A House of Lords ruling that should give "retained" firefighters pension rights for the first time will have implications for millions of part-time workers in most sectors of the British economy.

The law lords in Matthews & Others v Kent & Medway Fire Towns [2006] UKHL 8 backed by majority decision an appeal by a group of retained firefighters who claimed that they should be entitled to join the fire brigade's pension scheme, which is only open to full-time staff. The Fire Brigades Union (FBU) had initiated the proceedings and argued that retained firefighters, who are on call for up to 168 hours a week, should be entitled to the same pension and sick pay rights as full-time firefighters. The FBU described the judgment, which will affect 18,000 retained firefighters, as "momentous".

The FBU fought a fire-year battle on behalf of a sample group of 12 firefighters from Kent and Berkshire who have other jobs but are "retained" on emergency call. The firefighters lost their case in an Employment Tribunal, the Employment Appeal Tribunal and the Court of Appeal before it was accepted in the House of Lords. It will now return to an Employment Tribunal, under direction that the original decision was defective and ought therefore to be set aside.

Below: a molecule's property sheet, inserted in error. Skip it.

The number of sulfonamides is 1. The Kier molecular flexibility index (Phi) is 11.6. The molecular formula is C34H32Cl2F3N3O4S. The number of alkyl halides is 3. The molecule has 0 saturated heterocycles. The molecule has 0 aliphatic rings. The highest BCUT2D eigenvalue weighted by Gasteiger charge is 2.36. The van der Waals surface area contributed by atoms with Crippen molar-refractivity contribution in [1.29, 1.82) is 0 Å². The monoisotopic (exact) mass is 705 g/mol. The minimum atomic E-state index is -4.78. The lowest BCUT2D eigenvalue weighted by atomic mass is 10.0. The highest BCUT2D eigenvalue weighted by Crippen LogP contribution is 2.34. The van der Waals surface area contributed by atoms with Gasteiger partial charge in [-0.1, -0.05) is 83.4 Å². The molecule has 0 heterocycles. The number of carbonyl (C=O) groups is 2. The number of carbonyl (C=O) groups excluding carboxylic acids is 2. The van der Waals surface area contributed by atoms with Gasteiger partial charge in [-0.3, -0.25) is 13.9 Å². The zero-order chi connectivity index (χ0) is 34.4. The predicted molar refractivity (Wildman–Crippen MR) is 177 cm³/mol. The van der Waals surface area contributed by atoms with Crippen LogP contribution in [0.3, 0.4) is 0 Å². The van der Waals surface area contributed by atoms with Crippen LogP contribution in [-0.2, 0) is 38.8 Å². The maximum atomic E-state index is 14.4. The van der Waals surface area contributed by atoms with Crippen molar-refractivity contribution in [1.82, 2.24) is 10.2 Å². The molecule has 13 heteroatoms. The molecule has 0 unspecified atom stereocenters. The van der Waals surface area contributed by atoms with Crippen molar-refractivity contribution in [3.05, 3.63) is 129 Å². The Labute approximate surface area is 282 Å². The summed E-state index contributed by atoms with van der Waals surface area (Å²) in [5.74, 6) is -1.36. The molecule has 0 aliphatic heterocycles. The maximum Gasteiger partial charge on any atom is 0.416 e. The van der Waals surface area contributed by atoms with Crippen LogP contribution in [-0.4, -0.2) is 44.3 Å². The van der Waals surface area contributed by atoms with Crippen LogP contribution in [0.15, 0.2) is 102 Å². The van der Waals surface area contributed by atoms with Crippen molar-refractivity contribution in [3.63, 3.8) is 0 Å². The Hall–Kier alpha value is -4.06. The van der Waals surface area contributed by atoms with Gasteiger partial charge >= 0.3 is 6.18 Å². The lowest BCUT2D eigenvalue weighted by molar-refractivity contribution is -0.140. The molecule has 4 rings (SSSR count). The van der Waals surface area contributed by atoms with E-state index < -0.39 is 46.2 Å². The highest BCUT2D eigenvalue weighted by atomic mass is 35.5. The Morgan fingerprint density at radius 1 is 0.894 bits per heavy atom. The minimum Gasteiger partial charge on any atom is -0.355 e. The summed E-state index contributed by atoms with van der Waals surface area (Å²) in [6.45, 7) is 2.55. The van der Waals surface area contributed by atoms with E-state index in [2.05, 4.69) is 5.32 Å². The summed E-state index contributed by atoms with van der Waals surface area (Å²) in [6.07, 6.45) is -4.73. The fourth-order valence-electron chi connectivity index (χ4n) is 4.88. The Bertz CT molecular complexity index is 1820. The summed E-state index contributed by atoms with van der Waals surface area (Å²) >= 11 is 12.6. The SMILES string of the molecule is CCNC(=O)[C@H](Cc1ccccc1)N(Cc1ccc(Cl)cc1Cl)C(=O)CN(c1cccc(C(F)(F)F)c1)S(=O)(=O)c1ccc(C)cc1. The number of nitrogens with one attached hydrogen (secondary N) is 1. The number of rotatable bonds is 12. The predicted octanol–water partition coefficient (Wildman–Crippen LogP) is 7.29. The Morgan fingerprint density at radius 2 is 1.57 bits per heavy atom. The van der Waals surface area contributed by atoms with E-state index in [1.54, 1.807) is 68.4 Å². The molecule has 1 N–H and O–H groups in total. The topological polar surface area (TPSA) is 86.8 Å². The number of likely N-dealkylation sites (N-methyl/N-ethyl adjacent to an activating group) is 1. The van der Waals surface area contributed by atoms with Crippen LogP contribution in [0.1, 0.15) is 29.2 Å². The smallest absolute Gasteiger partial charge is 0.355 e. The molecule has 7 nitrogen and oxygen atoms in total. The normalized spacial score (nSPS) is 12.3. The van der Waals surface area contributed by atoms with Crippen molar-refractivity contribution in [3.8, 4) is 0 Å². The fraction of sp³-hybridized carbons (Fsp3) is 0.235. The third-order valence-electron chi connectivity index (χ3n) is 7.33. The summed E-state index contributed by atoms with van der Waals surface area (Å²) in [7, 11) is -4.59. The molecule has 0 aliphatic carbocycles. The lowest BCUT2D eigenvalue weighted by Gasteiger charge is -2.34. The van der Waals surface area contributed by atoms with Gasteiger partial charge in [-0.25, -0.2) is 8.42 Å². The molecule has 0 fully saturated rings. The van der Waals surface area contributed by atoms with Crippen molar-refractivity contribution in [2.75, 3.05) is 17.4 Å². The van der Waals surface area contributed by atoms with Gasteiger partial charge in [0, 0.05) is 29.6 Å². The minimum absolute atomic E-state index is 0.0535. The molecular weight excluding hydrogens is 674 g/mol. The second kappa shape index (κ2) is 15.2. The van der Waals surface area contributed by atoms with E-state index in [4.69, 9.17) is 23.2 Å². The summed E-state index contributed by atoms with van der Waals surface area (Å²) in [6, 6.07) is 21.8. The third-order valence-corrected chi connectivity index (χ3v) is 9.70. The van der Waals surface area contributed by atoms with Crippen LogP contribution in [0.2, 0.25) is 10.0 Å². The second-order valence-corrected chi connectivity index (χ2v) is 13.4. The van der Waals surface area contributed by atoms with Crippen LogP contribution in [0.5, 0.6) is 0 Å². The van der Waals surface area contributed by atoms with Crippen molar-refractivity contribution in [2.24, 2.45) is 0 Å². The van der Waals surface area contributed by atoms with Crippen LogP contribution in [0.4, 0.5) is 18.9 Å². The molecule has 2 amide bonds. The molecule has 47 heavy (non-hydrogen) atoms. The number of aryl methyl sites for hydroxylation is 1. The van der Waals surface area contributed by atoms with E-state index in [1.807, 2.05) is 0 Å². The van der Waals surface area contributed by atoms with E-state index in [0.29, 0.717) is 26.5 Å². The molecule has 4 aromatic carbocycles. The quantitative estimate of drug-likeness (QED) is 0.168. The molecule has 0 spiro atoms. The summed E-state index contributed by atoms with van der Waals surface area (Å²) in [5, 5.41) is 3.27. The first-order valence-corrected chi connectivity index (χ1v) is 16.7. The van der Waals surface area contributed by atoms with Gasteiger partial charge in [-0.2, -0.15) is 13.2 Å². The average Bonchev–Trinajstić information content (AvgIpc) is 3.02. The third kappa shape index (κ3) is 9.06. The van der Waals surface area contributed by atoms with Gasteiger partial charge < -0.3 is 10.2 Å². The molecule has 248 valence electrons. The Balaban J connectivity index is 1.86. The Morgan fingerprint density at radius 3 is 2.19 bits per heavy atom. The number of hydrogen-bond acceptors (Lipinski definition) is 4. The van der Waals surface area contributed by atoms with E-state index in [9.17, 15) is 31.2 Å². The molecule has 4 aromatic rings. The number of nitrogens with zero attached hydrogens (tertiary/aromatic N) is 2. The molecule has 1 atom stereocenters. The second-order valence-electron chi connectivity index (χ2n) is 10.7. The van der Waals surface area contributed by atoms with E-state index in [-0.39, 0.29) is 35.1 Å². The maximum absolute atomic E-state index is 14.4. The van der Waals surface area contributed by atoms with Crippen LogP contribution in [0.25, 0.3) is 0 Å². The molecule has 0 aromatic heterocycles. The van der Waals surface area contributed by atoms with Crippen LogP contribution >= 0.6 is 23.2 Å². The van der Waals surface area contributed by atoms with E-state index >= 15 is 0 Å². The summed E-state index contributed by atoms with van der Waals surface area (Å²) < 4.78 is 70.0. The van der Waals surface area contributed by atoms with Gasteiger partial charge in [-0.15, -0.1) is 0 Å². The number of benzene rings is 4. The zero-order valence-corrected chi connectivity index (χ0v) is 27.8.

The firefighters' employers had argued that retained firefighters worked under different contracts to full-time firefighters and had different duties. However, the law lords ruled that the tribunals had focused too much on the differences between their roles — which were usually a function of the extra hours worked by the full-timers — and said that their contracts should be considered equivalent.

The test case ends an effective loophole in the Part Time Workers (Prevention of Less Favourable Treatment) Regulations 2000 — which was passed to ensure part-time workers better rights — under which employers could put all part-time workers under a separate category known as "any other contracts". The law lords held that these regulations ought not to be interpreted in an over precise manner and that the focus should be on the similarities in the work rather than the differences.

Although the FBU case was fought on the issue of pension rights, it could be used to argue for parity of any employment right, including basic pay rates or holiday payments. The guidance provided by the House of Lords as to what constitutes "broadly similar work" may provide an incentive for many other part-time workers, in all kinds of sectors, to bring discrimination claims.

The FBU said retained firefighters would now be able to gain backdated membership of the pension scheme going back at least six years to when the regulations on part-time work came into force. The Government and local authorities that contested the case may now face legal costs estimated to run into hundreds of thousand of pounds as well as the additional funding costs for this pension provision.

Back to Search